Counts Toward Film Studies

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ARCH B246 Classical Antiquity in Movies

Not offered 2024-25

This course explores the visual representations and the narratives of the Graeco-Roman times on screen. From silent films to modern Hollywood productions through Netflix, Amazon, and other streaming services productions, students will discuss the impact of classical antiquity in the film-making industry. We will be looking into how the depiction of different aspects of the Greek and Roman past (literature, history, art, archaeology) are used (and misused) on screen and in which way these productions influence the way we understand the ancient world.

Critical Interpretation (CI)

Cross-Cultural Analysis (CC)

Counts Toward Film Studies

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CRWT B266 Screenwriting

Not offered 2024-25

An introduction to screenwriting. Issues basic to the art of storytelling in film will be addressed and analyzed: character, dramatic structure, theme, setting, image, sound. The course focuses on the film adaptation; readings include novels, screenplays, and short stories. Films adapted from the readings will be screened. In the course of the semester, students will be expected to outline and complete the first act of an adapted screenplay of their own.

Critical Interpretation (CI)

Counts Toward Film Studies

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CSTS B274 Greek Tragedy in Global Cinema

Not offered 2024-25

This course explores how contemporary film, a creative medium appealing to the entire demographic spectrum like Greek drama, looks back to the ancient origins. Examining both films that are directly based on Greek plays and films that make use of classical material without being explicitly classical in plot or setting, we will discuss how Greek mythology is reconstructed and appropriated for modern audiences and how the classical past continues to be culturally significant. A variety of methodological approaches such as film and gender theory, psychoanalysis, and feminist theory will be applied in addition to more straightforward literary-historical interpretation.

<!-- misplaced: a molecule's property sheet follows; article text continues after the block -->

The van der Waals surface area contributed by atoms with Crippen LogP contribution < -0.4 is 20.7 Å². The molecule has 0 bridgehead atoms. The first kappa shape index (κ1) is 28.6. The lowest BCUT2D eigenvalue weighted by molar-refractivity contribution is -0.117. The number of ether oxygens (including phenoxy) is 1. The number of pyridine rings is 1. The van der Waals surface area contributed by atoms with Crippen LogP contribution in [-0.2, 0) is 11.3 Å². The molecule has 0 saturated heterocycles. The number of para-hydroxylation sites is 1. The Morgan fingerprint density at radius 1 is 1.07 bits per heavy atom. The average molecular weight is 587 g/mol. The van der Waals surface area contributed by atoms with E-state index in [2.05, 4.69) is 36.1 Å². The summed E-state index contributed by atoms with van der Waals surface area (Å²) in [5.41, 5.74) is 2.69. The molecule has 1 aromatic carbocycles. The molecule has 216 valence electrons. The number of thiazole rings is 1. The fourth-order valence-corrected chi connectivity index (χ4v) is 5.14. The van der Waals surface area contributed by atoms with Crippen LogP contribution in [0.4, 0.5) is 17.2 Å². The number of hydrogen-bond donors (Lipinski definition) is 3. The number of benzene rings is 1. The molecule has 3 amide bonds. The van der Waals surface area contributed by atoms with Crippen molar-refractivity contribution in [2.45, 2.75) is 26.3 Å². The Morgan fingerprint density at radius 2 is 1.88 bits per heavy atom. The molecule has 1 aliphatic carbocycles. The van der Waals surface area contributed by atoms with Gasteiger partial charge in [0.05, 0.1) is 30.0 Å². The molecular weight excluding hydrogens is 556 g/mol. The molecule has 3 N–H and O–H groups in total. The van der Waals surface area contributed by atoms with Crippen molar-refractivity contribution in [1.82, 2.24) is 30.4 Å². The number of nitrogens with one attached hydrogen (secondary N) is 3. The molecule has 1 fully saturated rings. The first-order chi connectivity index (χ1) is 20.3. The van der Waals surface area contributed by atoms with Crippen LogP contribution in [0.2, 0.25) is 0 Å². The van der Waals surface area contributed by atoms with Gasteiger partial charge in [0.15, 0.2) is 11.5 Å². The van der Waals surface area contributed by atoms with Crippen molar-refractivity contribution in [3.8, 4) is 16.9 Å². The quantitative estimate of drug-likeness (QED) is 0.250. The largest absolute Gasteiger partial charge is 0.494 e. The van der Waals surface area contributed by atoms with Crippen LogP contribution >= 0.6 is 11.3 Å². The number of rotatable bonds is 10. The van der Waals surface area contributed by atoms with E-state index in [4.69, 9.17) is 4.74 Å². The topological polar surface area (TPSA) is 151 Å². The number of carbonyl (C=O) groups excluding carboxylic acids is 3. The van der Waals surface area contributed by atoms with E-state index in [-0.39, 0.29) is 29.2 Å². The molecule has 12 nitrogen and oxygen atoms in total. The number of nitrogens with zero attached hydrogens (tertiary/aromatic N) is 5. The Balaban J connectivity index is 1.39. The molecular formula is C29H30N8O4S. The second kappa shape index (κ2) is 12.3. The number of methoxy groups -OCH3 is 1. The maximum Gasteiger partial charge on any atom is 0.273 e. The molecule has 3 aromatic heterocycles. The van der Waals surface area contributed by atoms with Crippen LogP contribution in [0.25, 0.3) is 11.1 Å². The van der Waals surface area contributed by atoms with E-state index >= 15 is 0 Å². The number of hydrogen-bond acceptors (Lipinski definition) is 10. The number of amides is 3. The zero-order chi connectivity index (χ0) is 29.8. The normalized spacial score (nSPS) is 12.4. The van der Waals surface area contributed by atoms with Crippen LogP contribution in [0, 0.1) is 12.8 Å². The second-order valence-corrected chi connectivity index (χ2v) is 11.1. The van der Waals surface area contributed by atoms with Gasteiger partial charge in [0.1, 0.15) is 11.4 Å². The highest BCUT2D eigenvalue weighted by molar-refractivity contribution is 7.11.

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EALC B240 Topics in Chinese Film

Not offered 2024-25

This is a topics course. Course content varies.

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ENGL B205 Introduction to Film

Not offered 2024-25

This course is intended to provide students with the tools of critical film analysis. Through readings of images and sounds, sections of films and entire narratives, students will cultivate the habits of critical viewing and establish a foundation for focused work in film studies. The course introduces formal and technical units of cinematic meaning and categories of genre and history that add up to the experiences and meanings we call cinema. Although much of the course material will focus on the Hollywood style of film, examples will be drawn from the history of cinema. Attendance at weekly screenings is mandatory.

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ENGL B213 Global Cinema

Not offered 2024-25

This course introduces students to one possible history of global cinema. We will discuss and analyze a variety of filmmakers and film movements from around the world. Students will be exposed to the discipline of film studies as it is specifically related to the cinema of East Asia, South Asia, Africa, Europe, Latin America, and the Middle East. We will study these works with special emphasis on film language, aesthetics, and politics, as well as film style and genre. Along the way, we will explore a number of key terms and concepts, including colonialism, postcolonialism, form, realism, surrealism, futurism, orientalism, modernity, postmodernity, hegemony, the subaltern, and globalization. Filmmakers will include, among others, Wong Kar-wai, Satyajit Ray, Shirin Neshat, Fernando Mereilles, Agnès Varda, and Werner Herzog.